• The Primary Purpose of the STOPA Stuck Assessment and Recovery Plan Checklist™. The primary purpose of the checklist is to get those that haven’t performed many recoveries to simply think clearly about stuck situations in the remote backcountry. This is in sharp contrast to simply hooking up a winch or kinetic energy recovery rope or strap and start pulling on a stuck vehicle (like so many do). There are great forces at work with these types of recovery efforts. If these forces exceed the working load limit of recovery equipment and accessories, bad things can happen. Winches can begin to smoke or quit, shackles can deform or break, rope can fail, and straps can tear. How large are these forces? They are huge. For beginners, the word “huge” is ambiguous. As an educator, I feel compelled to provide beginners with real numbers – even though it’s an approximation. An actual load resistance number can exemplify and highlight the power of these forces to the uninitiated. To find an approximate resistance value, one only needs to do a very small amount of math on their smartphone.
  • Approximate Resistance Values. There are many variables related to the nature of an actual stuck situation.
Off-Road Recovery
  • As a specific example, mud in one geographical location will be different than mud somewhere else. Adding to this variability, are many types of mud one can get stuck in. These different characteristics and types of mud will provide different resistance values. Point is, in the natural world it’s all but impossible to accurately calculate resistance values for any one stuck situation. The only way to arrive at a precise resistance value for any singular recovery effort is to measure the pull with a dynamometer (a device using for such measurements, particularly in the hoisting industry). Short of using this device, any resistance value calculated is purely approximate. In my humble opinion, the calculation of approximate resistance values in the STOPA Checklist serve four important purposes. They:
  1. Can help the inexperienced off-roader understand the forces involved in practically all recovery efforts.
  2. Can help the inexperienced off-roader avoid recovery missteps and failures.
  3. Can help those that are nervous and running on adrenaline to focus on the recovery effort at hand. This will help them avoid exceeding the minimum tensile strength of recovery equipment and accessories.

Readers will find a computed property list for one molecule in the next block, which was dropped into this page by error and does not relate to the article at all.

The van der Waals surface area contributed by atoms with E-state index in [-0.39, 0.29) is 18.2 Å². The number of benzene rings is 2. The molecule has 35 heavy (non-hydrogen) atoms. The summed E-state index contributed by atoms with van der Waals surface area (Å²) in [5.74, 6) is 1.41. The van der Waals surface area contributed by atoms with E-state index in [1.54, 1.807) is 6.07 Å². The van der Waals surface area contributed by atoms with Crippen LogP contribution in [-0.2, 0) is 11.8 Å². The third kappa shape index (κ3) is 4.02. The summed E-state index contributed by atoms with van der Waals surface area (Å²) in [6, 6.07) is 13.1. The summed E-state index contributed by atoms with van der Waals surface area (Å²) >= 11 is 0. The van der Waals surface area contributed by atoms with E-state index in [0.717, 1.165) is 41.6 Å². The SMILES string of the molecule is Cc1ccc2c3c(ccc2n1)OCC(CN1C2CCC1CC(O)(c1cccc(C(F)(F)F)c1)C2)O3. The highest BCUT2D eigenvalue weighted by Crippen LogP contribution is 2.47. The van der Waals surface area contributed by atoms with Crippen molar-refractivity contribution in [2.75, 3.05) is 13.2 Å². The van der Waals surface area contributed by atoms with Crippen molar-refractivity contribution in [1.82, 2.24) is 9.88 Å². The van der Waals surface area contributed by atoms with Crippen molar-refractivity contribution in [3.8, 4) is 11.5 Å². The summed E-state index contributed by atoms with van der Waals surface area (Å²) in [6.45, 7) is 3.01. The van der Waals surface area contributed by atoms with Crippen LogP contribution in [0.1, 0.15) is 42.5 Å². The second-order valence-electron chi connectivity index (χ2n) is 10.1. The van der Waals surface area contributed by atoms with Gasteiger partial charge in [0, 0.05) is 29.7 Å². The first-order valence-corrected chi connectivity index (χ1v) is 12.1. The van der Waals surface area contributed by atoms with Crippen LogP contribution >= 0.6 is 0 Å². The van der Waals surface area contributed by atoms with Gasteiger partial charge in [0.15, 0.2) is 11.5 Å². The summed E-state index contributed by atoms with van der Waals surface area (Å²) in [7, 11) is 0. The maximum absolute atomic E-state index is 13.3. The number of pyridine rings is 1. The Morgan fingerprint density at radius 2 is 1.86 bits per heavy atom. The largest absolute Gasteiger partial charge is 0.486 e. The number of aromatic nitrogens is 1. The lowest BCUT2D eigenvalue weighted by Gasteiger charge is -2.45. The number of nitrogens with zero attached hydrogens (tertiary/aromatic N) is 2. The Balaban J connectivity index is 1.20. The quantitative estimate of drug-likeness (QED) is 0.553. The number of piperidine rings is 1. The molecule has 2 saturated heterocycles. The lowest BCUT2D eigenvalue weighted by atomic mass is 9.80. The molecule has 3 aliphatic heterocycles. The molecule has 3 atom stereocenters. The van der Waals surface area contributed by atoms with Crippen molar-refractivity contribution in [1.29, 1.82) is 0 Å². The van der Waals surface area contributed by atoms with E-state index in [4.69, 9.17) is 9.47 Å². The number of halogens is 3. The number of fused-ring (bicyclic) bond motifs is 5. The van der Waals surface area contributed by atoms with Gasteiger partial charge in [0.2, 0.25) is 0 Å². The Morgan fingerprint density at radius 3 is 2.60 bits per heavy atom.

Off-Road Recovery

4. Are of teaching value for those beginning to learn the dynamics of recovery and stuck extraction.

  • WreckMaster Resistance Numbers – The Best in the Industry. The resistance values in the Checklist come directly from WreckMaster, the preeminent North American tow truck training company. Their resistance values have been scientifically determined by quantitative methodology and validated by years of in-field experience.
  • Begin Recovery Efforts with Low-Energy Strategies. Working through a thoughtful stuck assessment will help you decide on an initial recovery effort that is both safe and involves the lowest energy tactic with the highest probability of success. In many cases, you can extract yourself from the majority of off-road stuck situations by simply:
  1. Airing down your tires down further.
  2. Making sure you are in 4WD. Perhaps even 4-low for extra torque.
  3. Shoveling terrain away from around your tires and vehicle. 
Off-Road Recovery

4. Building up terrain (such as stacking rocks in a deep hole).

Off-Road Recovery

5. Using low-impact traction aiding devices such as electronic traction control, lockers, a sway-bar release, or traction boards (e.g., MAXTRAX or Crux Offroad Bridging Ladders).

There is so much more to the topic of 4WD off-road recovery than we can outline on The Adventure Portal. If you really want to help yourself and others when stuck in the remote backcountry, begin by developing your knowledge on the topic. Once you have this knowledge, practice, practice, and then practice some more. Practice skills the right way – use what we call “best practices” when trying out new procedures. My book, The Total Approach to Getting Unstuck Off Road, is in a step-by-step format with lots of photos. Yes, it’s best to take recovery training from a recovery professional (see the website for my upcoming courses). However, if no training is available near where you live, my book can be used to practice at your home or on a local trail. Go out and train with some of your off-roading friends. Make a day of it, and always practice with new recovery equipment prior to needing it in the field under actual circumstances. Use my book and the STOPA Stuck Assessment and Recovery Plan Checklist™ to guide your practice. It’s an honor to help you feel more comfortable in the remote backcountry when things go bad. Never stop preparing for the worst.

Check out Off-Road Recovery Part One HERE

Check out Off-Road Recovery Part TWO HERE

  • Live Long to Wander: Basic Survival for Vehicle-Supported Adventures – $25.95 BUY HERE
  • Raising Your 4WD Vehicle Off-Road & In-Field Tire Repair – $44.95 BUY HERE
  • The Total Approach of Getting Unstuck Off Road – $59.95 BUY HERE


Previous articleOff-Road Recovery – Part Two
Bob teaches corporate, government, and recreational off-road safety, survival, and wilderness first aid courses. Some of Bob’s corporate clients have included T-Mobile, Verizon, PG&E, and Southern California Edison. As a registered government contractor, he teaches courses for the National Park Service and BLM. Currently, Bob teaches monthly introductory and advanced recreational off-roading at Prairie City, a California State Recreational Vehicular Area (SRVA). He also organizes and leads groups on 4WD adventure tours into the remote backcountry. Find out more about his trainings and guided adventures at